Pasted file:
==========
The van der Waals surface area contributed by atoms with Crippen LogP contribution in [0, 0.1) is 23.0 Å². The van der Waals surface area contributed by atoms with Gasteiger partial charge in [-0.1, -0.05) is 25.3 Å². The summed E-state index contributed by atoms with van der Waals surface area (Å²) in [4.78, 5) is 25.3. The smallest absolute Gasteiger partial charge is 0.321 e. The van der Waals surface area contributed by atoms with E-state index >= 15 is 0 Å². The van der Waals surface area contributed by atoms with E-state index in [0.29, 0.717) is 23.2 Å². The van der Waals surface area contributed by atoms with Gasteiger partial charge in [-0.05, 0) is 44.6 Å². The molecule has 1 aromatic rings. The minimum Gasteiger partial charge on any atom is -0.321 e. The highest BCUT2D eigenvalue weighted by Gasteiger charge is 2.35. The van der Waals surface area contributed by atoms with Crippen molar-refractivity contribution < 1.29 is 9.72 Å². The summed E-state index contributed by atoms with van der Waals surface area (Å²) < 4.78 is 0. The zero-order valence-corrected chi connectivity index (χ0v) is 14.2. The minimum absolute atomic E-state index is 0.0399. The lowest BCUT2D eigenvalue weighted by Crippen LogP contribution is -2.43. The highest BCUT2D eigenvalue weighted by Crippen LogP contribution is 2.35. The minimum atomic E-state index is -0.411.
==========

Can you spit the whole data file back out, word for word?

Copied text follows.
The van der Waals surface area contributed by atoms with Crippen LogP contribution in [0, 0.1) is 23.0 Å². The van der Waals surface area contributed by atoms with Gasteiger partial charge in [-0.1, -0.05) is 25.3 Å². The summed E-state index contributed by atoms with van der Waals surface area (Å²) in [4.78, 5) is 25.3. The smallest absolute Gasteiger partial charge is 0.321 e. The van der Waals surface area contributed by atoms with E-state index >= 15 is 0 Å². The van der Waals surface area contributed by atoms with E-state index in [0.29, 0.717) is 23.2 Å². The van der Waals surface area contributed by atoms with Gasteiger partial charge in [-0.05, 0) is 44.6 Å². The molecule has 1 aromatic rings. The minimum Gasteiger partial charge on any atom is -0.321 e. The highest BCUT2D eigenvalue weighted by Gasteiger charge is 2.35. The van der Waals surface area contributed by atoms with Crippen molar-refractivity contribution < 1.29 is 9.72 Å². The summed E-state index contributed by atoms with van der Waals surface area (Å²) < 4.78 is 0. The zero-order valence-corrected chi connectivity index (χ0v) is 14.2. The minimum absolute atomic E-state index is 0.0399. The lowest BCUT2D eigenvalue weighted by Crippen LogP contribution is -2.43. The highest BCUT2D eigenvalue weighted by Crippen LogP contribution is 2.35. The minimum atomic E-state index is -0.411.